Kinder Morgan (KMI -1.77%) has certainly had its ups and downs over the past few years. The company went from forecasting 10% annual dividend growth through 2020 to slashing its payout and redirecting that cash for other needs. However, the company's underlying business has continued to generate gobs of cash flow, giving its management team time to enact a turnaround plan. Here are three different reasons we like what we see ahead for the pipeline giant. 

Learned its lesson

Tyler Crowe: I haven't always been a fan of the way Kinder Morgan's management has handled the company. Between the multitude of corporate reshufflings and massive growth plans, management seemed to be acting overly aggressive in an industry that rewards conservatism over the long term. All of its corporate actions came to a head at the end of 2015, when it tried to acquire Natural Gas Pipeline Company of America. At the time, the company was already holding a significant amount of debt, and adding more was making creditors nervous about its ability to pay its creditors, its shareholders, and grow the business all at the same time. 

A pipeline under construction.

Image source: Kinder Morgan.

Since that time, Kinder Morgan's management has taken a much more conservative approach. It has significantly cut the total amount of projects in its construction backlog and reduced its payout to shareholders by 75%. The idea now is to use the large cash flow the company generates on a quarterly basis to pay for projects. In doing so, it requires much less in new debt to pay for growth and should result in improving credit metrics over time. 

It's less than ideal that Kinder Morgan's management team had to learn the hard way that the oil and gas midstream industry does not reward aggressive growth. Rather, the path to success is slow and steady growth that utilizes cash from operations to supplement its capital spending, rather than exclusively paying for things with external capital sources. Now that the company has learned its lesson, though, it makes Kinder Morgan a more attractive long-term investment. 

Timing may not be everything, but it's definitely important

Jason Hall: I was one of many investors who bought into Kinder Morgan's aggressive growth model. I even went so far as to call its dividend safe only months before it was slashed by 75%, mistaking management's comments that it was sustainable for a promise that it would be sustained. That was before pressure from creditors to better manage its debt forced management to change the way they allocated capital. There's an argument to be made that, had oil prices remained higher for longer, those aggressive growth plans could have worked out well.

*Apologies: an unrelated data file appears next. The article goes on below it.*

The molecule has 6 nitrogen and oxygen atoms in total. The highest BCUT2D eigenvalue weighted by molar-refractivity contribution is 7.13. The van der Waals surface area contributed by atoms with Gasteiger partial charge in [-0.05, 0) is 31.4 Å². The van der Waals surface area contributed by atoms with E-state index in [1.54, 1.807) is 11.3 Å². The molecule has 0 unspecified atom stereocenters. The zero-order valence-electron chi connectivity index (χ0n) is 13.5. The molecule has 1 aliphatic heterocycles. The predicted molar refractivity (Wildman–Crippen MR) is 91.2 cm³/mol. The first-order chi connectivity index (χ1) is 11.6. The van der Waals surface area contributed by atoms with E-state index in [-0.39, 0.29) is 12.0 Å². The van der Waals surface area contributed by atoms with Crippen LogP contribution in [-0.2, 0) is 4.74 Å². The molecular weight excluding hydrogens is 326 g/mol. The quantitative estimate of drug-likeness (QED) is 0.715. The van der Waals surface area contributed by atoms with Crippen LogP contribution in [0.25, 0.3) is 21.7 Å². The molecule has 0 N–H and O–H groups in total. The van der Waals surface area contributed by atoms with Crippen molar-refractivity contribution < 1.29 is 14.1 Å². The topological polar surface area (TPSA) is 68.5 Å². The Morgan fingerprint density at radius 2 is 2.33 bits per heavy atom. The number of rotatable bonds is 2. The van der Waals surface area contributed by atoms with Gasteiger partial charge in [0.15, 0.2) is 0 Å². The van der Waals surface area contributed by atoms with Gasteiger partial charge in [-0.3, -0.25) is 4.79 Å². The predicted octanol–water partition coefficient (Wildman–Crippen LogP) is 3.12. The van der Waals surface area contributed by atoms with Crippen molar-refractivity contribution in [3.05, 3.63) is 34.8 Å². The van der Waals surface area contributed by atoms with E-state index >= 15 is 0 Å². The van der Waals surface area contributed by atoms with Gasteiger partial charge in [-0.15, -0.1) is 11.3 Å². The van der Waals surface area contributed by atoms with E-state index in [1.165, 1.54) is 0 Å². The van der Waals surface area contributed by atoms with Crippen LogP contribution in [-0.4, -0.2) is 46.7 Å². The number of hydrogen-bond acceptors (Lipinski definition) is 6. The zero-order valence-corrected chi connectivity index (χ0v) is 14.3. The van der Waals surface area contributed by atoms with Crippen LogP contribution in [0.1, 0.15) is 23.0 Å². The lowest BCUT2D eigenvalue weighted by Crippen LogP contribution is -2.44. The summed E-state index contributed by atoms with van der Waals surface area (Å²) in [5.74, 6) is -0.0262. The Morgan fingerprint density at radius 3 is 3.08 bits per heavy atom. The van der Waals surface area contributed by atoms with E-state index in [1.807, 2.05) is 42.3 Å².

But that's not the reality in which we live or invest. Oil prices plummeted on a combination of weak global demand growth and massive growth in global oil production, putting the brakes -- at least temporarily -- on the need to expand midstream assets at the rate Kinder Morgan was planning. Ironically, this was a direct result of higher oil prices making North America's shale oil formations economically viable -- a key factor Kinder Morgan was counting on to support its aggressive growth. 

The bull case for Kinder Morgan today -- and why I continue to own shares -- is that it still has some of the best midstream assets, and there still remains strong demand to expand North American oil and gas infrastructure. And while bad timing and bad decisions both lost Kinder Morgan's investors money, management is taking a better, more measured approach to growth going forward. 

A natural gas pipeline right-of-way.

Image source: Kinder Morgan.

A clear catalyst on the horizon

Matt DiLallo: One of the many steps Kinder Morgan has taken to improve its financial situation is securing joint venture partners to help finance a portion of its expansion projects. Over the past year, the company has tapped into private equity capital to fund part of its Utopia Pipeline Project and a portion of its Elba LNG export facility. These agreements enabled the company to get reimbursed for the money already spent on the projects along with a funding commitment for a portion of the project's costs through completion. On top of that, Kinder Morgan received a premium payment that recognized some of the value it had created on the project.

That said, Kinder Morgan still has one more project in its pipeline to partner -- the $5.5 billion Trans Mountain Pipeline expansion project in Canada -- which represents nearly half of its current project backlog. The company is exploring a variety of financing options for the project including both joint ventures and an IPO of the project -- or its entire Canadian business. This process represents a potentially significant future catalyst for the company.

By offloading part of this massive project to outside investors, Kinder Morgan will reduce risk, realize value created on the project, and free up a considerable portion of future cash flow for other purposes. Kinder Morgan could reallocate a significant helping of that cash flow toward boosting the dividend, with many analysts projecting that the company could double its dividend next year. Even with that massive increase, the company would only send about half of its annual cash flow back to investors, which not only leaves plenty left over to finance other growth projects, but it is in line with the payout ratios of some of its larger rivals. Meanwhile, such a big dividend boost could send income investors back into the stock, providing long-term investors with some nice appreciation from here.